Data from the exclosure experiment at Site A were changed into percentages of total reproductive shoots found within particular phenological and herbivory categories. Prior to analysis, percentage data were arcsin transformed. Treatment effects on each category were then analysed by repeated-measures ANOVA with exclosure (open versus exclosed) and site (A1 and A2) as the independent (treatment) variables. Herbivory results (arcsin-transformed percentage values) from the extensive monitoring plots at Sites A and B were analyzed by t-test for independent samples, comparing A and B, and homogeneity of variances was checked by Levene's test (STATISTICA®, 1997).
DENSITY OF FLOWERING SHOOTS
The densities of flowering shoots averaged 33 (±8.89), 24 (±8.18), and 30.8 (±6.41) m−2 (mean ± SE) at the A1 and A2 plots and extensive surveys at Brøgger (near Site A), respectively. These figures compare well with previous values of 30.3 m−2 for a nearby polar semidesert site in 1993 (Wookey et al., 1995). Flower densities for the extensive surveys on Blomstrand (B) were 25.0 (±2.92) m−2. No such data exist for the tagged Dryas mats.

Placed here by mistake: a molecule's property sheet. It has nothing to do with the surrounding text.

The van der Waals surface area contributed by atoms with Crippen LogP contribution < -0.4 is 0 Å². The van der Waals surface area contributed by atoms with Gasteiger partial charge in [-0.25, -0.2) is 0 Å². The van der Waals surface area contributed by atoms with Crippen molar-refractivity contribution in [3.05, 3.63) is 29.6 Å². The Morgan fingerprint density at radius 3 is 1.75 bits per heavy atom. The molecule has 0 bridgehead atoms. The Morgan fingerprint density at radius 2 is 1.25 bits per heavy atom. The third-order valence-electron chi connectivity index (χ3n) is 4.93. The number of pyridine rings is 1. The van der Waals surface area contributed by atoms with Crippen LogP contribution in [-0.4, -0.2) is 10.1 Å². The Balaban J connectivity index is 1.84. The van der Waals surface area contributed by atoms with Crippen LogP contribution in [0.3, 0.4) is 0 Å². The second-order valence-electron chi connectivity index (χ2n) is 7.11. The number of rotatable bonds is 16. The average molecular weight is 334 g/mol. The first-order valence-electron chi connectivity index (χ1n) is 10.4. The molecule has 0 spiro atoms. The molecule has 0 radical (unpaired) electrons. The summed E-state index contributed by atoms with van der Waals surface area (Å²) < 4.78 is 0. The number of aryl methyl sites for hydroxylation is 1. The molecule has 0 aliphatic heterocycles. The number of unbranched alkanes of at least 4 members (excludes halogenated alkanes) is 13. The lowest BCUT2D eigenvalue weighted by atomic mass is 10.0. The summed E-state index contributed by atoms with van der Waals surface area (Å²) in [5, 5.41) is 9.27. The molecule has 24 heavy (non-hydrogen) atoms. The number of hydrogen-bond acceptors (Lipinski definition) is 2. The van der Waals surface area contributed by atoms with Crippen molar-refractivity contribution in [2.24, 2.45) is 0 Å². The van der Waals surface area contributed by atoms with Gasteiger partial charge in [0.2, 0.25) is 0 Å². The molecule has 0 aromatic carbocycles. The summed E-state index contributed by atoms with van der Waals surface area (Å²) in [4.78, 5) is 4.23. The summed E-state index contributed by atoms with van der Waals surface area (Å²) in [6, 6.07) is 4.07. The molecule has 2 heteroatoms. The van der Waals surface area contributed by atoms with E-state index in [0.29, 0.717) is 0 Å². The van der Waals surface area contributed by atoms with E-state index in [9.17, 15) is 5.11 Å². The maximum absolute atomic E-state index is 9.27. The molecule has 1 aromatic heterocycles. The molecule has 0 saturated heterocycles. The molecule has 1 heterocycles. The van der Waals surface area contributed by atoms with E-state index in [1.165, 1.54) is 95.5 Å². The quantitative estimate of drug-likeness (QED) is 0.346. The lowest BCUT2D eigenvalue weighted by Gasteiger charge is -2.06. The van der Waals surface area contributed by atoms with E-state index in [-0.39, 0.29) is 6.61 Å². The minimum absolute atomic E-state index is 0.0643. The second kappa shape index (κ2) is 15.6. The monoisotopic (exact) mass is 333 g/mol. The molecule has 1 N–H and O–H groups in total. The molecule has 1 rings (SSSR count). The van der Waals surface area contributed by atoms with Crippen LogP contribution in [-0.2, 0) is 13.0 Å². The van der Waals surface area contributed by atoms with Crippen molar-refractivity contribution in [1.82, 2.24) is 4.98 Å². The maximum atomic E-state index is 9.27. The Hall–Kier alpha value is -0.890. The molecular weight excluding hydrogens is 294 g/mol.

No numerical data exist for reindeer presence in sites A and B during the study period. Casual observations indicate that they were present in the general area throughout this time. No fresh reindeer droppings were found inside the exclosures, thus showing that the barricades were reindeer-proof. No fresh goose droppings were found at any of the sites, emphasizing that geese are not the main herbivores in these areas. Flattening of trampiometers at site C between 28 June and 31 August 1999 indicated that reindeer were present at this site at least once every week during this period (Table 2).
GRAZING OF REPRODUCTIVE SHOOTS
Exclosures in Site A